Austin Realtor, Les Sherman tells AGBeat he supports moves of this nature, noting that it is “the responsibility of the agent” to oversee where their client’s data goes, and giving better controls up front curbs the traditional calls from buyers on listings that sold months or even years ago that leave them dejected and disillusioned with the industry.
“The onus is on the agent, not Zillow or Trulia,” Sherman added, asserting that ABoR’s measure could lead to more agents paying attention to the data, a positive outcome of this change.
Others will likely follow suit
ABoR is regarded by many as a leader in the industry and this could very well lead to additional Boards considering their own syndication strategy and what role they play (or do not play), but the true end result of this will be a national discussion on the topic.
The announcement was delayed, with one source telling us some members involved were nervous about how this move would be perceived, but the many people we spoke with indicated they supported the move, and it is going over very well in the Austin market so far, but members have the next several months to contact the Board to air their concerns or ask questions.
In September 2010, Move, Inc. (operator of Realtor.com, Top Producer, and dozens of other websites) acquired property syndication tool ListHub for $13 million in an effort to give brokers more control over their listings through transparency, pushing listings out to third party real estate search sites. In April 2011, Zillow was brought into the fold and later Trulia.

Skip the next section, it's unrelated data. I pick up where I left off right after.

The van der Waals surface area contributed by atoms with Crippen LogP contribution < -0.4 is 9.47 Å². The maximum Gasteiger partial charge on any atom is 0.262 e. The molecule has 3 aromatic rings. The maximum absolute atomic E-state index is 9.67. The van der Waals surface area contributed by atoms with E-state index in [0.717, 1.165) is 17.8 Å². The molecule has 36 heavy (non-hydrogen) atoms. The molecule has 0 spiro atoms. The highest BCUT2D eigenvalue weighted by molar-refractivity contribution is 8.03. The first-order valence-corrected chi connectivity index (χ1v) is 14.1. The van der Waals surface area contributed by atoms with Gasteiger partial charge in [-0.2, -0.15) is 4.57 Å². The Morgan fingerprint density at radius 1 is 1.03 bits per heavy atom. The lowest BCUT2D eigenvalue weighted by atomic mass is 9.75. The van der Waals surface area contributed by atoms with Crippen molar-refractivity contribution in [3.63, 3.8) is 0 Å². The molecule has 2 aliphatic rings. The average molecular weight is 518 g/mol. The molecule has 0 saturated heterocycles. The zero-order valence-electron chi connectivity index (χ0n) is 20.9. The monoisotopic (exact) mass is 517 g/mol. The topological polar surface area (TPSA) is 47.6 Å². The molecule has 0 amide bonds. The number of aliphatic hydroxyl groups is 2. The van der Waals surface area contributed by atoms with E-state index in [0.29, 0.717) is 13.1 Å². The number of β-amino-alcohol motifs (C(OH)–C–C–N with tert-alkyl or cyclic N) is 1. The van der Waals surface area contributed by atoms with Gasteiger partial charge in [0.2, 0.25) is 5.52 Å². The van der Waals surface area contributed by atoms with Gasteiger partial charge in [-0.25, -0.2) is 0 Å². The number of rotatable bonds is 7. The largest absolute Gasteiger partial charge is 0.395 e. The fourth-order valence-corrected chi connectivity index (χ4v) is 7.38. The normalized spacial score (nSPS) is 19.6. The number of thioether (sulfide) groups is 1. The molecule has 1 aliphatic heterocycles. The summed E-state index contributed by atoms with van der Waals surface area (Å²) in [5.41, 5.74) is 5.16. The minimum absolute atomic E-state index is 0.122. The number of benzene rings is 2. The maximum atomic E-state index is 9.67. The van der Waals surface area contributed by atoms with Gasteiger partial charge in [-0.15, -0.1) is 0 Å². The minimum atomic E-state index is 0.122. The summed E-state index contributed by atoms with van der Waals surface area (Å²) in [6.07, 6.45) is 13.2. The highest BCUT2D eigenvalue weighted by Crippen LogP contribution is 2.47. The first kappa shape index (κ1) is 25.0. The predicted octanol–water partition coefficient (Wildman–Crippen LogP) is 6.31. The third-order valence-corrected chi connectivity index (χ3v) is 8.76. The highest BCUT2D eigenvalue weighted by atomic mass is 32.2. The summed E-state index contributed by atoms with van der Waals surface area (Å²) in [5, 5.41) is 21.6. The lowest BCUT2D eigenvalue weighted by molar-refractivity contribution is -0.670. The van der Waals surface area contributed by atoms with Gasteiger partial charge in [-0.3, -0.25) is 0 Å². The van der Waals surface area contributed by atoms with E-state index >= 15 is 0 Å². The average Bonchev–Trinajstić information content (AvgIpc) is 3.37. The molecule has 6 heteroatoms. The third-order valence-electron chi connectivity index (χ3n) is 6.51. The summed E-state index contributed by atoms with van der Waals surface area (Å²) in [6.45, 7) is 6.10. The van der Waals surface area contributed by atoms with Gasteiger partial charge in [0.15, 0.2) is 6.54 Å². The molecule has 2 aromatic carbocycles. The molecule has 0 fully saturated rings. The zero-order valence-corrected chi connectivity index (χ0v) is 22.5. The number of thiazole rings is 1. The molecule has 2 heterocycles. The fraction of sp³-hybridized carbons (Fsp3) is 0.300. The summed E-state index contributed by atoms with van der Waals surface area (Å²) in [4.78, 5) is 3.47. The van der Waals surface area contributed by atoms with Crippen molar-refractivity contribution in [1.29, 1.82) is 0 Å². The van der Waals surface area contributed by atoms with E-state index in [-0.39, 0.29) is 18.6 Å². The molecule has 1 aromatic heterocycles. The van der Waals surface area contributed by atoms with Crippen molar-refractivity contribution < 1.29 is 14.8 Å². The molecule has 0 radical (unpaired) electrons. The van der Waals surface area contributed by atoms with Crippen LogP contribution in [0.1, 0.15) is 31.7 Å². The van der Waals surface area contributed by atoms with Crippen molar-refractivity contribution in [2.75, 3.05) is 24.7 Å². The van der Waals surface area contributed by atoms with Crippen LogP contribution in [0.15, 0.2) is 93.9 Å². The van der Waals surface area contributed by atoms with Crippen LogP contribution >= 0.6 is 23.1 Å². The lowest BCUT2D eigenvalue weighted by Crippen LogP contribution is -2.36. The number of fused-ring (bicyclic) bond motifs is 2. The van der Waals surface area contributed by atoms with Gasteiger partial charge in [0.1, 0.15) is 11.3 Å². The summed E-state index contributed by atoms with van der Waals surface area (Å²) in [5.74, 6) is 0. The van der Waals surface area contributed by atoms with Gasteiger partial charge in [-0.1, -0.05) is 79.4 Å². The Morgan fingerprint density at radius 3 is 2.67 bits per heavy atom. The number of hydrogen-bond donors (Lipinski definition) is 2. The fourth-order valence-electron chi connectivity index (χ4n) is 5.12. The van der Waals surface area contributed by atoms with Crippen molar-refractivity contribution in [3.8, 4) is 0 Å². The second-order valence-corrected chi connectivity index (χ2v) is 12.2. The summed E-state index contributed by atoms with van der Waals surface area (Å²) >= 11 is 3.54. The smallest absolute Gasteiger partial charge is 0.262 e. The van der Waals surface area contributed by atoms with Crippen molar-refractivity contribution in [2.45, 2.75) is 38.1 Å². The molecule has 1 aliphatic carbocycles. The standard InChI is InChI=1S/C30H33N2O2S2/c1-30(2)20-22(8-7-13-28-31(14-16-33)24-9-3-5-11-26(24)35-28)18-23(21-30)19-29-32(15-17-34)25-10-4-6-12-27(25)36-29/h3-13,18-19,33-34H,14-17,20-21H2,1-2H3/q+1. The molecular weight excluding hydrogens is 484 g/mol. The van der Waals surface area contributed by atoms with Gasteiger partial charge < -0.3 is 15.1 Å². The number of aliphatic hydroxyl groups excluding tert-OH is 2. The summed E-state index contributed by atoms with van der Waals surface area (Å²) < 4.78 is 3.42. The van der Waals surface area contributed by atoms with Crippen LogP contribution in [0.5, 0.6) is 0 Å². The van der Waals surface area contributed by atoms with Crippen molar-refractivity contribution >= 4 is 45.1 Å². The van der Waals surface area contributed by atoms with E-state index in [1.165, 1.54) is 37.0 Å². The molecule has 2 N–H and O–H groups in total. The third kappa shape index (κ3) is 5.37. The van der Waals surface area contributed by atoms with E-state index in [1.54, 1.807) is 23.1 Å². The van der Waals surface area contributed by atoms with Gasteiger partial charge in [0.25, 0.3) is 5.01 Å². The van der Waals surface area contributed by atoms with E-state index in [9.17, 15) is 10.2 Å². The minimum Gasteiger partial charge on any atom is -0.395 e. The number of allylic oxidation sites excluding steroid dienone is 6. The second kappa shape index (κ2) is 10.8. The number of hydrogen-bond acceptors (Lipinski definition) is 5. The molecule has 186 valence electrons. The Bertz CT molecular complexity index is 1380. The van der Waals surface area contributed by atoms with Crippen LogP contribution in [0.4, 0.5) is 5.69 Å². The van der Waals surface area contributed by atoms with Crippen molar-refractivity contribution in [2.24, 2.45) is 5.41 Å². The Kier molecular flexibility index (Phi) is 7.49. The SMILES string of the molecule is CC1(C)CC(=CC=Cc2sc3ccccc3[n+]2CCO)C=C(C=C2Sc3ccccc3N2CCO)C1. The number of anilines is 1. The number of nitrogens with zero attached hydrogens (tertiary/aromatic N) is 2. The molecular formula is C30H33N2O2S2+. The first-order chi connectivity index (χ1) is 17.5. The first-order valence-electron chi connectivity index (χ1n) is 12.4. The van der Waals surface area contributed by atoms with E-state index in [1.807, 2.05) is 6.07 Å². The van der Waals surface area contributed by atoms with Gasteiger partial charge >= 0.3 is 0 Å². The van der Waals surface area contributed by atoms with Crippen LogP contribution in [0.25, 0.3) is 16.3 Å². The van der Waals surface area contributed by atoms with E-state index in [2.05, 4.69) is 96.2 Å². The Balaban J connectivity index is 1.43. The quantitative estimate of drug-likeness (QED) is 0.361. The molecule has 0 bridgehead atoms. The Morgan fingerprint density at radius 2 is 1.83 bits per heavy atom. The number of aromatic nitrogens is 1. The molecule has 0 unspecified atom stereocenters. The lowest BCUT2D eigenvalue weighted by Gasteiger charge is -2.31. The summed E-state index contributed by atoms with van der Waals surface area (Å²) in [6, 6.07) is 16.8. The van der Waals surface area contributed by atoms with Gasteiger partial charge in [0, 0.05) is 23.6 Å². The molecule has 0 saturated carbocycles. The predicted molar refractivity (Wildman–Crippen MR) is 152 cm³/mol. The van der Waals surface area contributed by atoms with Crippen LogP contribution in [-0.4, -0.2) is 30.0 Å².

In January of 2012, ListHub launched the “Real Estate Network” designed to allow MLSs and brokers to syndicate to franchisors and large broker networks, an unparalleled move in the syndication world. Months later, the company added detailed filters for brokers, helping brokers to understand the rules of each listing site, helping them to make better decisions, and in July 2012, they adopted the Real Estate Transaction Standard (RETS) Syndication Standard.
Austin tops the list of best places to buy a home
When looking to buy a home, taking the long view is important before making such a huge investment – where are the best places to make that commitment?
Looking at the bigger picture
(REALUOSO.COM) – Let us first express that although we are completely biased about Texas (we’re headquartered here, I personally grew up here), the data is not – Texas is the best. That’s a scientific fact. There’s a running joke in Austin that if there is a list of “best places to [anything],” we’re on it, and the joke causes eye rolls instead of humility (we’re sore winners and sore losers in this town).
That said, SelfStorage.com dug into the data and determined that the top 12 places to buy a home are currently Texas and North Carolina (and Portland, I guess you’re okay too or whatever).
They examined the nerdiest of numbers from the compound annual growth rate in inflation-adjusted GDP to cost premium, affordability, taxes, job growth, and housing availability.
“Buying a house is a big decision and a big commitment,” the company notes. “Although U.S. home prices have risen in the long term, the last decade has shown that path is sometimes full of twists, turns, dizzying heights and steep, abrupt falls. Today, home prices are stabilizing and increasing in most areas of the U.S.”
Average age of houses on the rise, so is it now better or worse to buy new?